What is remarkable about “The Best of Youth” is its tireless devotion to all things human-scale, so that its politics and personalities seem inextricably intertwined but never forced on one another. Nor does the movie take political sides; the only polemic it has is an advocacy of the human experience lived to its fullest. Nicola and Giulia start a family together; Carlo, now a budding politician on his way to becoming an important finance minister, proposes marriage to Francesca (the youngest Carati sibling). And by the time the first half of the film draws to a close, with the 1980 wedding of Carlo and Francesca (in one of the great movie weddings), the audience is hungry for more.
The movie’s second part (it is divided into roughly equal three-hour sections) the characters age courtesy of some wonderfully subtle makeup effects, and their lives move away from the epicenters of social change — though there are still glimpses of current events, like the Falcone assassination in 1992.
A certain routine sets in for most, but also, for some, a sense of defeat, of dreams deferred and opportunities to change the world gone unrealized. Growing older and supposedly wiser is, it turns out, not for everyone, as the specter of inevitable mortality rears its ugly head.
Pic now focuses on Nicola and his efforts to raise his daughter, Sara (played as a teenager by Camilla Filippi), while Giulia serves out a prison term for her terrorist actions, as well as Nicola’s quest to learn more of Matteo’s life.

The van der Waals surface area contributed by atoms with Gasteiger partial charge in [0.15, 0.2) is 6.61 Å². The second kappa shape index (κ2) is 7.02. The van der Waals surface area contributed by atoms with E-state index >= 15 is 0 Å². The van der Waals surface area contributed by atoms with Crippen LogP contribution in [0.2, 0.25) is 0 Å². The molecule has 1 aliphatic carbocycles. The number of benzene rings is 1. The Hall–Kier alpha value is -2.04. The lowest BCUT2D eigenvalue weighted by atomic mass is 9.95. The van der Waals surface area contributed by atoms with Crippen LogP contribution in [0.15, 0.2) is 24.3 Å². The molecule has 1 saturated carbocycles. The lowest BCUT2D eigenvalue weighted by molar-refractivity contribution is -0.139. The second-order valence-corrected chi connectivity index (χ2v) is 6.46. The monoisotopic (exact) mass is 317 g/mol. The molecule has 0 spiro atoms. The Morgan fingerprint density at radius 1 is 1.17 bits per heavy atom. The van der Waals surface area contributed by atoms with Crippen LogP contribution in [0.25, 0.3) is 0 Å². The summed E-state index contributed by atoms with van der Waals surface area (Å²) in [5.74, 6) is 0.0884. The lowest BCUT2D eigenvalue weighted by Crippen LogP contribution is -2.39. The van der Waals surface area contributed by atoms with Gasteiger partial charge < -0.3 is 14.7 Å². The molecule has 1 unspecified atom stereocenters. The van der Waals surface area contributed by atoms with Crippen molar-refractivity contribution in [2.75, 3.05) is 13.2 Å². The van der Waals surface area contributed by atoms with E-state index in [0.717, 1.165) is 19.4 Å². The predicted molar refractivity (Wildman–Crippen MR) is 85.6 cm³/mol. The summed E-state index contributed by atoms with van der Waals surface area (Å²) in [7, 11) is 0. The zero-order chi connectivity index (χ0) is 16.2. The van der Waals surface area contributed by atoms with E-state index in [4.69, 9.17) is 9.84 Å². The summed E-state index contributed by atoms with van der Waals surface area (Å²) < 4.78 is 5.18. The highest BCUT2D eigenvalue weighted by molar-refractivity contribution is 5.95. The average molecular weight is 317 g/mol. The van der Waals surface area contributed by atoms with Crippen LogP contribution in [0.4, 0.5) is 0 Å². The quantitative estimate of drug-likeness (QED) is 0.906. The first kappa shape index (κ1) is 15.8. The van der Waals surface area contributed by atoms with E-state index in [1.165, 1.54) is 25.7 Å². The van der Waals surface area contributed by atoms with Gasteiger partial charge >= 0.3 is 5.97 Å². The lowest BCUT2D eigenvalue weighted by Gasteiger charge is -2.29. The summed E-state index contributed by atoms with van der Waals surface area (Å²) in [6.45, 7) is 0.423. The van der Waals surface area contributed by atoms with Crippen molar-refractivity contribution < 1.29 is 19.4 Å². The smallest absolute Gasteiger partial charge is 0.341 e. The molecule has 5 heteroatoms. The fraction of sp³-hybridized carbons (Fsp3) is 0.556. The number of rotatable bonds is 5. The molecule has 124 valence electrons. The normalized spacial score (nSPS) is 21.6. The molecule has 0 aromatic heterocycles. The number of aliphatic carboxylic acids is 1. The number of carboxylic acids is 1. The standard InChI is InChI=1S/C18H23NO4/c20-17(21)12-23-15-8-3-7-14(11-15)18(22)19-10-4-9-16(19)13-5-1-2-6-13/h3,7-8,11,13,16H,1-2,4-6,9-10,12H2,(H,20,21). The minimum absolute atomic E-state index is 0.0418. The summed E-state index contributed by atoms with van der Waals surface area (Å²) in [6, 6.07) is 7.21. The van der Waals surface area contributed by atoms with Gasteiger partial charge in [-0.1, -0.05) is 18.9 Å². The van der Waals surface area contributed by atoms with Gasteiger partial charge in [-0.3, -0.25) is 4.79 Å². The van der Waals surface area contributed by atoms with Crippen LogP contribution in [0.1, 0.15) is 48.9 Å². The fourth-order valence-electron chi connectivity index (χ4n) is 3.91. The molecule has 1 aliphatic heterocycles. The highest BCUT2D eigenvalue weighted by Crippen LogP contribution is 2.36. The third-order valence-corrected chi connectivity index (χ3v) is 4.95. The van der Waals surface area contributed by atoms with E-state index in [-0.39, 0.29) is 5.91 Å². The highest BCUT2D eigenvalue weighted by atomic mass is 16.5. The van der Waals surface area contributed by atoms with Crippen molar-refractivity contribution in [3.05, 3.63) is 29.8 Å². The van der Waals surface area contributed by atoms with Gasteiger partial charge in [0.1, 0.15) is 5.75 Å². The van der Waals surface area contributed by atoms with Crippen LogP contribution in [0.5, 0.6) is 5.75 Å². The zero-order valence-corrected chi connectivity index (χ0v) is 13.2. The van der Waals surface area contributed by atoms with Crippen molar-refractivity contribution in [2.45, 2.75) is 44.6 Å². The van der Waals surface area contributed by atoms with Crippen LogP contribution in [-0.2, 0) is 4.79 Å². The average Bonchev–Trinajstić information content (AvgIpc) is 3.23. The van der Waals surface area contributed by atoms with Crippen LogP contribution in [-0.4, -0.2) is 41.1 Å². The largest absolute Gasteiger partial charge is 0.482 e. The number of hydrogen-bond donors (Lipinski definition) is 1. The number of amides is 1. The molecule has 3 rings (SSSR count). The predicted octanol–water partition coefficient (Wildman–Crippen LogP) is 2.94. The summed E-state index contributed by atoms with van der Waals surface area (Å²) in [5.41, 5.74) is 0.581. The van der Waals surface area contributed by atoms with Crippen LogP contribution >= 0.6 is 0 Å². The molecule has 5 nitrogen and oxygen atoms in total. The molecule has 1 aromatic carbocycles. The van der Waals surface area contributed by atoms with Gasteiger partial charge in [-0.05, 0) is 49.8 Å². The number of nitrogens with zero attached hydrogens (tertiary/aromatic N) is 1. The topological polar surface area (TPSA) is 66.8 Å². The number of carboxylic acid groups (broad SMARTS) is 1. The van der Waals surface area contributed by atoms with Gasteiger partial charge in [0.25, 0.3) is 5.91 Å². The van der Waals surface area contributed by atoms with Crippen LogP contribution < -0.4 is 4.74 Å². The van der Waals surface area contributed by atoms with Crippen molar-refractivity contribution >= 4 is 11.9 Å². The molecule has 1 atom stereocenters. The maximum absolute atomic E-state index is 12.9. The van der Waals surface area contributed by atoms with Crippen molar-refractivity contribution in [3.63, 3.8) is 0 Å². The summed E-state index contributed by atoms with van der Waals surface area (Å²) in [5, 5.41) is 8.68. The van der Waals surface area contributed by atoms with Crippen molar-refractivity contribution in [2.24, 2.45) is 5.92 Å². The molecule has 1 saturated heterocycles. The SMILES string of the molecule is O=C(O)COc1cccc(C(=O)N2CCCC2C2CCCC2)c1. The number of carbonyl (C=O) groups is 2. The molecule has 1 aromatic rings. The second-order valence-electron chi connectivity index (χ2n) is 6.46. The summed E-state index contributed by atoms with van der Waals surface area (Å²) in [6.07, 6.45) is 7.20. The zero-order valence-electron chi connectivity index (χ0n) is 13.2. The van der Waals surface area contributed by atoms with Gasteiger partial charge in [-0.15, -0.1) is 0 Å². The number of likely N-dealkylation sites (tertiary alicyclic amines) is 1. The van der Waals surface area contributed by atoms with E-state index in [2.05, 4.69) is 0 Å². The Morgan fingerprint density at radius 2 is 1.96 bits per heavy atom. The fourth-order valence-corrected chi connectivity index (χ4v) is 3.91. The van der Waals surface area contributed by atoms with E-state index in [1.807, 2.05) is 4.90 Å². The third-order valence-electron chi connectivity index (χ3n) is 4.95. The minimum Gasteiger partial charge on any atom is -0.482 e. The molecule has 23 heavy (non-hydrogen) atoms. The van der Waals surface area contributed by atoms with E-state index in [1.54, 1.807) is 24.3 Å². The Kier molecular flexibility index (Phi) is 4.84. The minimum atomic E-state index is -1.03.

Relative newcomer Lo Cascio (who made his film debut in Giordana’s previous “The Hundred Steps”) commands this part of the film with a turn so richly textured and beautifully naturalistic that Nicola seems less a character than an inner dimension of the actor’s own personality. Nearly all of the principle performers affect a similarly organic sense of being (cast partly for the fact that many of them attended Rome’s National Drama Academy together), and there is a feeling over time of seeing real human lives played out on the screen.
But perhaps Giordana’s most impressive achievement is his clarity of vision, the way he seems perpetually in command of this far-reaching, potentially unwieldy opus. Originally produced for Italian television, it’s shot in a close-cropped television style and lacks the visual opulence of many of the films (like the Viscontis) that it otherwise recalls.
But the movie more than makes up in emotion and storytelling what it may lack elsewhere, never overplaying its hand or overstaying its welcome. Indeed, pic was both the longest and, arguably, the shortest-seeming film on display at Cannes this year.
Largely eschewing a conventional orchestral score in favor of source music, pic is a treasure trove of musical riches, from the Animals to Georges Delerue, and a particularly deft recurrent use of Doris Fisher and Allan Roberts’ “Amado Mio.”